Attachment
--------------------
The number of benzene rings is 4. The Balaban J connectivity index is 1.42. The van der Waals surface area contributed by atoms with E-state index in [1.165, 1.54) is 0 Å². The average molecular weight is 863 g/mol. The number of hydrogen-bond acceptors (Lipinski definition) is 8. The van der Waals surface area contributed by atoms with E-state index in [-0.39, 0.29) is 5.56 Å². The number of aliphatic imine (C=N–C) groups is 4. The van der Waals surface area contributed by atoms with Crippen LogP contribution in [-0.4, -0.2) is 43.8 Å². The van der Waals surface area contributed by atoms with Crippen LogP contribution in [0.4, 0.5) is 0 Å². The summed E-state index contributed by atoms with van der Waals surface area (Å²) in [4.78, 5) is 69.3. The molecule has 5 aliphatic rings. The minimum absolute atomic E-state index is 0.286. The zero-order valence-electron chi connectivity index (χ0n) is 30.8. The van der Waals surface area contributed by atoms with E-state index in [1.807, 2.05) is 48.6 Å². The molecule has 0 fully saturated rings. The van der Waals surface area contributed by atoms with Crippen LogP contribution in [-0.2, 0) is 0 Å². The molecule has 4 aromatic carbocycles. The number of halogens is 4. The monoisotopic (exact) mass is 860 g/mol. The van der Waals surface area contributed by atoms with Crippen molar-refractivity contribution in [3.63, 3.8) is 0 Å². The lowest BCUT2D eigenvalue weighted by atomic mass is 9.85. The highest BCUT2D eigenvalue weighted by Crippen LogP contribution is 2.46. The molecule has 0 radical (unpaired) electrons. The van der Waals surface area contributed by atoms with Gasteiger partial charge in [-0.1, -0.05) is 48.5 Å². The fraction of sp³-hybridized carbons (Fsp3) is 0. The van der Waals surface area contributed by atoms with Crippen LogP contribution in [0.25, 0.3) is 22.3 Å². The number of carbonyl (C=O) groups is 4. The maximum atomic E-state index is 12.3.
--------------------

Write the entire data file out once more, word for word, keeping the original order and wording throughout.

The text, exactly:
The number of benzene rings is 4. The Balaban J connectivity index is 1.42. The van der Waals surface area contributed by atoms with E-state index in [1.165, 1.54) is 0 Å². The average molecular weight is 863 g/mol. The number of hydrogen-bond acceptors (Lipinski definition) is 8. The van der Waals surface area contributed by atoms with E-state index in [-0.39, 0.29) is 5.56 Å². The number of aliphatic imine (C=N–C) groups is 4. The van der Waals surface area contributed by atoms with Crippen LogP contribution in [-0.4, -0.2) is 43.8 Å². The van der Waals surface area contributed by atoms with Crippen LogP contribution in [0.4, 0.5) is 0 Å². The summed E-state index contributed by atoms with van der Waals surface area (Å²) in [4.78, 5) is 69.3. The molecule has 5 aliphatic rings. The minimum absolute atomic E-state index is 0.286. The zero-order valence-electron chi connectivity index (χ0n) is 30.8. The van der Waals surface area contributed by atoms with E-state index in [1.807, 2.05) is 48.6 Å². The molecule has 0 fully saturated rings. The van der Waals surface area contributed by atoms with Crippen LogP contribution in [-0.2, 0) is 0 Å². The molecule has 4 aromatic carbocycles. The number of halogens is 4. The monoisotopic (exact) mass is 860 g/mol. The van der Waals surface area contributed by atoms with Crippen molar-refractivity contribution in [3.63, 3.8) is 0 Å². The lowest BCUT2D eigenvalue weighted by atomic mass is 9.85. The highest BCUT2D eigenvalue weighted by Crippen LogP contribution is 2.46. The molecule has 0 radical (unpaired) electrons. The van der Waals surface area contributed by atoms with Gasteiger partial charge in [-0.1, -0.05) is 48.5 Å². The fraction of sp³-hybridized carbons (Fsp3) is 0. The van der Waals surface area contributed by atoms with Crippen LogP contribution in [0.25, 0.3) is 22.3 Å². The number of carbonyl (C=O) groups is 4. The maximum atomic E-state index is 12.3.